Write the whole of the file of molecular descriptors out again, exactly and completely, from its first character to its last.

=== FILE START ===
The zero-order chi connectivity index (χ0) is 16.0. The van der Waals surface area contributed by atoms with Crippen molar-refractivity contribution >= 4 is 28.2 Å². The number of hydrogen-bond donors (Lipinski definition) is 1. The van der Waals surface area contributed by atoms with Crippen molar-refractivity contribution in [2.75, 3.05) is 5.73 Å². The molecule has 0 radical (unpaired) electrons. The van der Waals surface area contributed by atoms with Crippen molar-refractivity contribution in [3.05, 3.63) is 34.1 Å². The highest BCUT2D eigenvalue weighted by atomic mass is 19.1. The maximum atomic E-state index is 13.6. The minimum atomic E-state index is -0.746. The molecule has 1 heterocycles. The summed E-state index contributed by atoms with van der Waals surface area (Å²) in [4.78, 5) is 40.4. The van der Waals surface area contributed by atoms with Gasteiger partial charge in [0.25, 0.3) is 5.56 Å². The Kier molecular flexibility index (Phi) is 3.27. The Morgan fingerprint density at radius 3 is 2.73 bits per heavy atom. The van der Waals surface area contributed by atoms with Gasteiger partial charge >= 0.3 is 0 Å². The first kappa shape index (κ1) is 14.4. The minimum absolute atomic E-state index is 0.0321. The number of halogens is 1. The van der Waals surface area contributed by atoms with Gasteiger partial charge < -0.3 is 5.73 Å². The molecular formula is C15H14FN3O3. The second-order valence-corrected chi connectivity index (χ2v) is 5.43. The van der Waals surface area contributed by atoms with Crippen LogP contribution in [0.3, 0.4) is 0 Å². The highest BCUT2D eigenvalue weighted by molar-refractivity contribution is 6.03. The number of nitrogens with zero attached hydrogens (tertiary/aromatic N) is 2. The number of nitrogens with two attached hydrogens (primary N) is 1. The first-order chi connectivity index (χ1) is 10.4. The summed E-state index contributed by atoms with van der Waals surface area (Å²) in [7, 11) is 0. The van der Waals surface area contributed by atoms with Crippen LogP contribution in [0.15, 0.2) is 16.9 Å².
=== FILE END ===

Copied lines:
The zero-order chi connectivity index (χ0) is 16.0. The van der Waals surface area contributed by atoms with Crippen molar-refractivity contribution >= 4 is 28.2 Å². The number of hydrogen-bond donors (Lipinski definition) is 1. The van der Waals surface area contributed by atoms with Crippen molar-refractivity contribution in [2.75, 3.05) is 5.73 Å². The molecule has 0 radical (unpaired) electrons. The van der Waals surface area contributed by atoms with Crippen molar-refractivity contribution in [3.05, 3.63) is 34.1 Å². The highest BCUT2D eigenvalue weighted by atomic mass is 19.1. The maximum atomic E-state index is 13.6. The minimum atomic E-state index is -0.746. The molecule has 1 heterocycles. The summed E-state index contributed by atoms with van der Waals surface area (Å²) in [4.78, 5) is 40.4. The van der Waals surface area contributed by atoms with Gasteiger partial charge in [0.25, 0.3) is 5.56 Å². The Kier molecular flexibility index (Phi) is 3.27. The Morgan fingerprint density at radius 3 is 2.73 bits per heavy atom. The van der Waals surface area contributed by atoms with Gasteiger partial charge >= 0.3 is 0 Å². The first kappa shape index (κ1) is 14.4. The minimum absolute atomic E-state index is 0.0321. The number of halogens is 1. The van der Waals surface area contributed by atoms with Gasteiger partial charge < -0.3 is 5.73 Å². The molecular formula is C15H14FN3O3. The second-order valence-corrected chi connectivity index (χ2v) is 5.43. The van der Waals surface area contributed by atoms with Crippen LogP contribution in [0.3, 0.4) is 0 Å². The highest BCUT2D eigenvalue weighted by molar-refractivity contribution is 6.03. The number of nitrogens with zero attached hydrogens (tertiary/aromatic N) is 2. The number of nitrogens with two attached hydrogens (primary N) is 1. The first-order chi connectivity index (χ1) is 10.4. The summed E-state index contributed by atoms with van der Waals surface area (Å²) in [7, 11) is 0. The van der Waals surface area contributed by atoms with Crippen LogP contribution in [0.15, 0.2) is 16.9 Å².